Kathmandu

Introduction:

‘Kathmandu’ is an excerpt taken from the travelogue ‘From Heaven Lake: Travels Through Sinkiang and Tibet’ by Vikram Seth. It is an autobiographical account of his experience in Kathmandu as he records his journey from Sinkiang to Delhi.  

About the Author:

Vikram Seth (1952-) is a notable Indian novelist as well as a poet. He is the recipient of several awards, including the Padma Shri. Famous works of his include ‘The Golden Gate’, ‘A Suitable Boy’, and ‘An Equal Music’. 

Theme:

The theme of this excerpt is travel. Through vivid descriptions, Seth paints a detailed picture of Kathmandu, its people, its landscape and terrain, and the contrast between the religions Hinduism and Buddhism there from his own days of travel. 

Summary:

The Two Temple:

The extract begins with the narrator, Seth himself, set to visit two scared temples of Hinduism and Buddhism in Kathmandu with a Mr. Seth’s son and nephew. His portrayal of the Pashupathinath temple, sacred to Hindus, is not uncommon. A stringent rule of ‘Only Hindus’ was followed there, an example of the Westerners presented by Seth demonstrating this. People and animals thronged alike, forming a suffocating crowd and what he calls as an atmosphere of ‘febrile confusion’. Through the antics of two monkeys, Seth brings out that the holy river Bagmati flowed down the temples and how cremations happen on its banks. This river happens to be the place of doing laundry and dropping old offerings alike, thus highlighting a typical Hindu setup.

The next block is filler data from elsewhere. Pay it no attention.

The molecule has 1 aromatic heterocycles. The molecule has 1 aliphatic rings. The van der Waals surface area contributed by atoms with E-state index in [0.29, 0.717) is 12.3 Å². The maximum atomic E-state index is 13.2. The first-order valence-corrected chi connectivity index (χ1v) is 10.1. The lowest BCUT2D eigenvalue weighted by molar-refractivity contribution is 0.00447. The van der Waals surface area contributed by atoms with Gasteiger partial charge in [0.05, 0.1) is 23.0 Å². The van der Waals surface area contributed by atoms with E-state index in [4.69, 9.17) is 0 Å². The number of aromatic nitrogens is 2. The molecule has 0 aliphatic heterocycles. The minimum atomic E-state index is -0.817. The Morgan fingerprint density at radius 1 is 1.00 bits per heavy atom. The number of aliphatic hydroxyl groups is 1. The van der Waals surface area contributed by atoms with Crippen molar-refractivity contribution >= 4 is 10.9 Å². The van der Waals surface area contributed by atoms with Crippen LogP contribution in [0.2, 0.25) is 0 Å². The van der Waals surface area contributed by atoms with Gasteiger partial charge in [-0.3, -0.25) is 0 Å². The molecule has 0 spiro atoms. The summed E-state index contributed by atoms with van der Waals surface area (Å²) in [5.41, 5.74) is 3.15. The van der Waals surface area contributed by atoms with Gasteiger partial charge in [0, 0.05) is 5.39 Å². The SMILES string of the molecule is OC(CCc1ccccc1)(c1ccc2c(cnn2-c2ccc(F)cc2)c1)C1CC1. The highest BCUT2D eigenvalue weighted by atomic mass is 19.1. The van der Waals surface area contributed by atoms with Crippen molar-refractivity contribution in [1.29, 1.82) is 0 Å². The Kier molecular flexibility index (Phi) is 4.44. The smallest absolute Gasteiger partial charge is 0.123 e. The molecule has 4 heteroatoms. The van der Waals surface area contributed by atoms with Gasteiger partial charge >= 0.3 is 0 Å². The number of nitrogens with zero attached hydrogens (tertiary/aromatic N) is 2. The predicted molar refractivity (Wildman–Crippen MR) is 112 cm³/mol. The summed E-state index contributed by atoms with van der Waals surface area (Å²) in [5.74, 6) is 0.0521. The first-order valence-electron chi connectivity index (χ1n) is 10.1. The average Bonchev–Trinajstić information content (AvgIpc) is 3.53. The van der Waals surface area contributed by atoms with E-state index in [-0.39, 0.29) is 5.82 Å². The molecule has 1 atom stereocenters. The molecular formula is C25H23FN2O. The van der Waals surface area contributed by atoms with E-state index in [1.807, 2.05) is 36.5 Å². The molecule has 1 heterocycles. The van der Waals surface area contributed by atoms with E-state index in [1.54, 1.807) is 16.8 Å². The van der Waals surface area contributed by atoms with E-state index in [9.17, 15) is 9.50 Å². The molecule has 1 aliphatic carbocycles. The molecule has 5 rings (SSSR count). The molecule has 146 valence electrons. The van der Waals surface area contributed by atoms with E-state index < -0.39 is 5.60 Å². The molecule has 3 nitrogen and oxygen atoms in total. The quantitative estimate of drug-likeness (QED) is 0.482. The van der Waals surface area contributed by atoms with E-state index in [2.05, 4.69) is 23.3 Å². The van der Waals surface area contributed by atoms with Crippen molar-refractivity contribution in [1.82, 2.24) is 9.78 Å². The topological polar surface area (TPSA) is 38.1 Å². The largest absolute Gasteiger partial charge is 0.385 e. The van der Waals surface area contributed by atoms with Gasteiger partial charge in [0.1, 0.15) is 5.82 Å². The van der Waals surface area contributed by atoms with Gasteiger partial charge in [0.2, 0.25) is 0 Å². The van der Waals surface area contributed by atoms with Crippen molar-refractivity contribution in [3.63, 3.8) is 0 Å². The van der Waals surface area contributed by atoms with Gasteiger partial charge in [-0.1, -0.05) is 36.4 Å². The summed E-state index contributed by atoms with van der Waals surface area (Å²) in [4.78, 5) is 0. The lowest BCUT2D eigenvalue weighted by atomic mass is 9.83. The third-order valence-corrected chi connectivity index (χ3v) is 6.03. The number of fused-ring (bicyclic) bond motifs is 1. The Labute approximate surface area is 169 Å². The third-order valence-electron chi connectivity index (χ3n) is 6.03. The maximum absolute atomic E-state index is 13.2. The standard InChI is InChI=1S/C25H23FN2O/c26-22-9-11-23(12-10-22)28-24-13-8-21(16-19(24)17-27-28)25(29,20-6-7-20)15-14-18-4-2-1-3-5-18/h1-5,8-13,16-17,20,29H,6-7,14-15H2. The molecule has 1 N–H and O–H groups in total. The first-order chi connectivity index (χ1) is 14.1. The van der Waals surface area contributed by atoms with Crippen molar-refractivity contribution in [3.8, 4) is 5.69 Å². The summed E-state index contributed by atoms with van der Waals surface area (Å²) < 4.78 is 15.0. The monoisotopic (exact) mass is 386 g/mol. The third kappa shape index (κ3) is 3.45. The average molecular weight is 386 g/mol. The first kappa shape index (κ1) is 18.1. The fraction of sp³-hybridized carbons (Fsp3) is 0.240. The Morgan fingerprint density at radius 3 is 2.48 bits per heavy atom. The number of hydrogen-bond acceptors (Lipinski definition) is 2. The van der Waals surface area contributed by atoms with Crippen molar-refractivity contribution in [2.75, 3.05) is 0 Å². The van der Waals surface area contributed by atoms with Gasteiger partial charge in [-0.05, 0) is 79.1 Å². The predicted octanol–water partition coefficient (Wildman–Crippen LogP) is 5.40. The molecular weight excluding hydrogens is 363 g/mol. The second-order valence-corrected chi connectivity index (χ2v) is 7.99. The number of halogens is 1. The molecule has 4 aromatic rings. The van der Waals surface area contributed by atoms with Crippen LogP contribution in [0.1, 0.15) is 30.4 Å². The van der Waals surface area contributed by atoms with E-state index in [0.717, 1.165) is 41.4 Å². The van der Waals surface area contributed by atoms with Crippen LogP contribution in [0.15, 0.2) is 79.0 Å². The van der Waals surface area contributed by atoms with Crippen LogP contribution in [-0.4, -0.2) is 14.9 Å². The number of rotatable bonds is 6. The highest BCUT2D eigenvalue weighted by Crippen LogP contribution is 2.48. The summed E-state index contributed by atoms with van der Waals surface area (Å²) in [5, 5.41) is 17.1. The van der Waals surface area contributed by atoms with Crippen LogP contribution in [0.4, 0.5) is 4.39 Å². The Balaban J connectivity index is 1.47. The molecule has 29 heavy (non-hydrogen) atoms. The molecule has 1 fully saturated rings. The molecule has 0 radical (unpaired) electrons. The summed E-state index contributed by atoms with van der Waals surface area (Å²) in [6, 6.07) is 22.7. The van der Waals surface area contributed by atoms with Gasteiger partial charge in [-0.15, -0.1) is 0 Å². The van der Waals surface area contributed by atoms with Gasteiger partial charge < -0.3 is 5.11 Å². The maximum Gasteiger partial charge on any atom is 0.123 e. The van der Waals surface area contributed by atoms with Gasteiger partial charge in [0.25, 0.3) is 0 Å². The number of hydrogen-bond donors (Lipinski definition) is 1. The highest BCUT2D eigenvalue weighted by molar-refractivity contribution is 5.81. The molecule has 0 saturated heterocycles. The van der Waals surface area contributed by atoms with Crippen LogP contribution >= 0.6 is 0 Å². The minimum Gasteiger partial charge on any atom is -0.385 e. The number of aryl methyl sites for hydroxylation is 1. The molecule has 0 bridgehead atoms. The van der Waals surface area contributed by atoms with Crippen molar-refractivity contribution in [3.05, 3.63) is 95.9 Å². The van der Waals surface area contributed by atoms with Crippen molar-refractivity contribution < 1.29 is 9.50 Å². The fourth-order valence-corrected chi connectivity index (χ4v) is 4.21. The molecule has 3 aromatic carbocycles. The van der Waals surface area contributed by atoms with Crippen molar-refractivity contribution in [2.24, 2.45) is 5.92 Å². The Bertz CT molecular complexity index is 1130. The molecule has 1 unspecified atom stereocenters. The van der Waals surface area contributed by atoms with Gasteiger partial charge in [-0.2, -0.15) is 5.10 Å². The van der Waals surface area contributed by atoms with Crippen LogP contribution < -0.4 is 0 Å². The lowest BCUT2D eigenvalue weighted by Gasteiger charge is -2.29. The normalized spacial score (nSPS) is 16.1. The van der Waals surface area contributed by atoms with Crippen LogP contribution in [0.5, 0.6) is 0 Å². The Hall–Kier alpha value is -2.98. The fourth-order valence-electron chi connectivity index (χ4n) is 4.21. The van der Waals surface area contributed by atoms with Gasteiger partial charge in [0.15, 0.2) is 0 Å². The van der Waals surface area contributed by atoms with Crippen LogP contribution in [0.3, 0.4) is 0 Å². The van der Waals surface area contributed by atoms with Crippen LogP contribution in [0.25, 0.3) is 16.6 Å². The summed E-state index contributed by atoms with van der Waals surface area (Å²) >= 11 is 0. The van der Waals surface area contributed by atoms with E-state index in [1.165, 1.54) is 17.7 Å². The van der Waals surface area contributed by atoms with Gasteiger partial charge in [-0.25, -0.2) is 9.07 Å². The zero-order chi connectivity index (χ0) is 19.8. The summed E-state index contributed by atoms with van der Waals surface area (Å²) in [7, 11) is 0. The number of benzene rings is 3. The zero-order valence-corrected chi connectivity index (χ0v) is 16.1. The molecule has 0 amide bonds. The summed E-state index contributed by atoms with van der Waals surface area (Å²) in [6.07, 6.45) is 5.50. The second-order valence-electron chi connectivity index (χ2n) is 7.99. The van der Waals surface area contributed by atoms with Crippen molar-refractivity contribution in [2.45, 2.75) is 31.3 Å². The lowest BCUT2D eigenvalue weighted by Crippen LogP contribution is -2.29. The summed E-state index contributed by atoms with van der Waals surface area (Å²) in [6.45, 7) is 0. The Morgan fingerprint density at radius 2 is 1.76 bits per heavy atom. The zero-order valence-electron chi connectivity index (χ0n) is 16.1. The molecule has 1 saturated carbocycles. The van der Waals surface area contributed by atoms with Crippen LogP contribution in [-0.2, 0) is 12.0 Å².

The Buddhist shrine the Baudnath Stupa he visits next is in complete contrast. There are no crowds there, no busy streets found. It is blanketed by an air of peace and quiet. 

Versatility:

Kathmandu is not a religious hotspot but is also a place where almost everything can be found. From flowers to western cosmetics to antiques, a day spent there would offer versatile options for entertainment. Exhausted, Seth settles into merely going home having had enough adventure, after buying a flight ticket to depart Kathmandu the next day.

The Flute Seller:

A flute seller near his hotel catches Seth’s eye. He was numerous flutes made out of bamboo waiting to be sold. He, however, does not shout out his wares but instead, merely plays a tune from one of his flutes from time. This sight mesmerizes Seth for he has a penchant for flute music. He relishes this for, as he himself recalls, had not found himself admiring these kinds of details ever since he returned from abroad. 

Conclusion:

This text is a beautiful account of Kathmandu as recorded by its author, Vikram Seth. By capturing every little thing, he successfully manages to portray Kathmandu in vivid detail, its contrasting stillness and endearing chaos.